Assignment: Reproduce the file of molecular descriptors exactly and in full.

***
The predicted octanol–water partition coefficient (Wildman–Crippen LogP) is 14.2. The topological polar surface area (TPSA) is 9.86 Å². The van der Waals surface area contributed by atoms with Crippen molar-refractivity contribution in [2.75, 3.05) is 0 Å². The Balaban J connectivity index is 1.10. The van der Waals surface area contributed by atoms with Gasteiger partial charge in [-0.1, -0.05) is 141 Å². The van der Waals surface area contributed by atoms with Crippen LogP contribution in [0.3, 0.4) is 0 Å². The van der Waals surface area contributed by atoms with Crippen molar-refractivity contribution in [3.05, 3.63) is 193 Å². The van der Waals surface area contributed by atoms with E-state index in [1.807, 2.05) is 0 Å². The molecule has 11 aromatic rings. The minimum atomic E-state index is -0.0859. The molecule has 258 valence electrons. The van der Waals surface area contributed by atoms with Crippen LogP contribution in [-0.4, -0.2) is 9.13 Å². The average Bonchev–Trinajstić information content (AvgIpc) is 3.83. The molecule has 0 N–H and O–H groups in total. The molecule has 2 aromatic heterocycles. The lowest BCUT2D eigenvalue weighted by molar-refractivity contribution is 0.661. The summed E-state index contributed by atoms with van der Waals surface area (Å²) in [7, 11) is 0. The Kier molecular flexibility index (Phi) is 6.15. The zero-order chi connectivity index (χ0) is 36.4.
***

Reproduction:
The predicted octanol–water partition coefficient (Wildman–Crippen LogP) is 14.2. The topological polar surface area (TPSA) is 9.86 Å². The van der Waals surface area contributed by atoms with Crippen molar-refractivity contribution in [2.75, 3.05) is 0 Å². The Balaban J connectivity index is 1.10. The van der Waals surface area contributed by atoms with Gasteiger partial charge in [-0.1, -0.05) is 141 Å². The van der Waals surface area contributed by atoms with Crippen LogP contribution in [0.3, 0.4) is 0 Å². The van der Waals surface area contributed by atoms with Crippen molar-refractivity contribution in [3.05, 3.63) is 193 Å². The van der Waals surface area contributed by atoms with E-state index in [1.807, 2.05) is 0 Å². The molecule has 11 aromatic rings. The minimum atomic E-state index is -0.0859. The molecule has 258 valence electrons. The van der Waals surface area contributed by atoms with Crippen LogP contribution in [-0.4, -0.2) is 9.13 Å². The average Bonchev–Trinajstić information content (AvgIpc) is 3.83. The molecule has 0 N–H and O–H groups in total. The molecule has 2 aromatic heterocycles. The lowest BCUT2D eigenvalue weighted by molar-refractivity contribution is 0.661. The summed E-state index contributed by atoms with van der Waals surface area (Å²) in [7, 11) is 0. The Kier molecular flexibility index (Phi) is 6.15. The zero-order chi connectivity index (χ0) is 36.4.